“The Diagramm–Fareed Armaly and Rashid Mashawari.”

The Documenta is a highly detailed image (Wimmelbild)–We zoom in on single aspects. In the 10th sequence of our series it is Isabella Graw’s turn


One of the outstanding achievements of documenta 11 is the approach in regard of political competence of art—a political competence which should not be confused with art, and which is arranged around the conditions of art, not around those of politics. Although not all works succeed in demonstrating their political pretense convincingly also in terms of art. Nevertheless, due to the offensive political self-conception of this documenta, it might be hard in the future to fall back behind the current state of discussion.

One of the most convincing art-political Installations is the one by Fareed Armaly in collaboration with Rashid Masharawi—the project From/To, which in regard of its political explosiveness has been oddly neglected in the public so far—even though the work is hard to overlook, since it takes up almost half of the space of the Documentahalle.

In the Nineties, Fareed Armaly belonged to the pioneers of an artistic practice, which was commonly described by the term of identity politics. This term referred to an art practice, which related to the artist’s identity in regard of minority politics. Since then, these approaches have been quite discredited—either because their understanding of identity becomes too substantial, or because they do not transgress the notion of identity, instead they become completely absorbed in these notions. By employing a method which is associative as well as situation-related, Armaly to begin with did not even come close to these problems. To act and work in terms of identity politics meant in Armaly’s case, that a subjective exigency is declared a legitimate, possible starting point for an artistic work—seen in From/To, an installation first on view at Witte de With in Rotterdam, understood to be a “cartography of the contemporary topos: Palestine.” At the same time, he emphasizes his own perspective: as a son of Palestinian and Lebanese emigrees in the USA.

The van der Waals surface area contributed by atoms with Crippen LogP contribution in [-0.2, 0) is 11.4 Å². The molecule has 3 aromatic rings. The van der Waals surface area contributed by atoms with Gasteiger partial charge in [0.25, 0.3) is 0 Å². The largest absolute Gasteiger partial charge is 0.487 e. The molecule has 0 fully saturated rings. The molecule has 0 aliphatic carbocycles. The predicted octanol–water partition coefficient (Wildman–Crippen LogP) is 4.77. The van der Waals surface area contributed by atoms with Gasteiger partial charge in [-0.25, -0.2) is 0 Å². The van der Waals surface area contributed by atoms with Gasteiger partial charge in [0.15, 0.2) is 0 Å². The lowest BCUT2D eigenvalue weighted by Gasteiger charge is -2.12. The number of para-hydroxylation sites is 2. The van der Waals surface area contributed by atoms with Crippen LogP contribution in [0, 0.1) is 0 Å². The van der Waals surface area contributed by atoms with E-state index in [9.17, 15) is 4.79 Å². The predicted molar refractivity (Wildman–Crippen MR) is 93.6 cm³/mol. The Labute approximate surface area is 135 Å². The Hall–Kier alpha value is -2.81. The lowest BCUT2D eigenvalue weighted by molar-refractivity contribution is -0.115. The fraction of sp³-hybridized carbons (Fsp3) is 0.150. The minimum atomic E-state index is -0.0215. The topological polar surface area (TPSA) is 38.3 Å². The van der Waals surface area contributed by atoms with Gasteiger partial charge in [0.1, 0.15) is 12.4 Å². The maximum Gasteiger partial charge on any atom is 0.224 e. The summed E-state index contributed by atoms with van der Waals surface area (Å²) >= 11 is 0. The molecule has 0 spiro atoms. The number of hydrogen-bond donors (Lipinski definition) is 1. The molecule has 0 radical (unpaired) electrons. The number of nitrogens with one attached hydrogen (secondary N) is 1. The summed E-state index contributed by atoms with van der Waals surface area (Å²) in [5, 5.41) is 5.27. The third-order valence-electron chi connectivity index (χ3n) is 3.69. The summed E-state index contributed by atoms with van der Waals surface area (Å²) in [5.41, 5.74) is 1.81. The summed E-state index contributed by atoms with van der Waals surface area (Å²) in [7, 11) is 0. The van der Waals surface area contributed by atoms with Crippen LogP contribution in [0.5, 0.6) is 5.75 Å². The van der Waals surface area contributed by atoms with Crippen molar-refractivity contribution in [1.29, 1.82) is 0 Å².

In which way is it possible to transport a disputed subject such as the Middle East Conflict contested borders, occupied territories, refugee camps—into a work of art? By way of an abstract as well as cooperative artistic method. From/To is a spatialization of a geopolitical situation, by using an external factor: a digitized stone. This stone represents artistic choice as well as it is charged art historically (earth art) and politically. Such stones block the roads at Israeli checkpoints, thus they are symbols of the politics of occupation. By transposing the digitized structure of the stone to a map and to border lines a system evolved, which becomes a pattern of white lines on the installation floor. These paths which one follows thus are as hypothetical as they are real. On the grey painted walls of these spatialised narrative maps are on display, which recount the history of these disputed borders. A film by Ramallah based filmmaker Rashid Masharawi is projected as well: it shows the traffic jams, the endless waiting at a checkpoint, where time seems to stand still and nothings moves any longer. As it is always with Armaly, the accompanying texts are brief and poignantly written, which distinguishes them from all forms of rampant info-aesthetics.

When visiting the installation the first time I became witness to outraged reactions, that this would be pro-palestinian propaganda. Although it is true there is no mention of Palestinian suicide bombers, this installation has nothing to do with any form of propaganda, already due to its conceptual aesthetics, and the soberness of the texts. In one of the rooms which shows films by Masharawi and a film program, the position of the speakers is clearly recognizable. It is evident that the goal of the work is to show a Palestinian perspective in all its multilayeredness. And at least as important is the artistic vocabulary, the specific form of spatial design. It is precisely this which constitutes one of the merits of this work: that it is based on a unique formal language as well as it mediates a political problem in an outstanding artistic way.

Isabelle Graw is a critic and publisher of Texte Zur Kunste and teaches art theory at Städelschule Frankfurt am Main/Germany.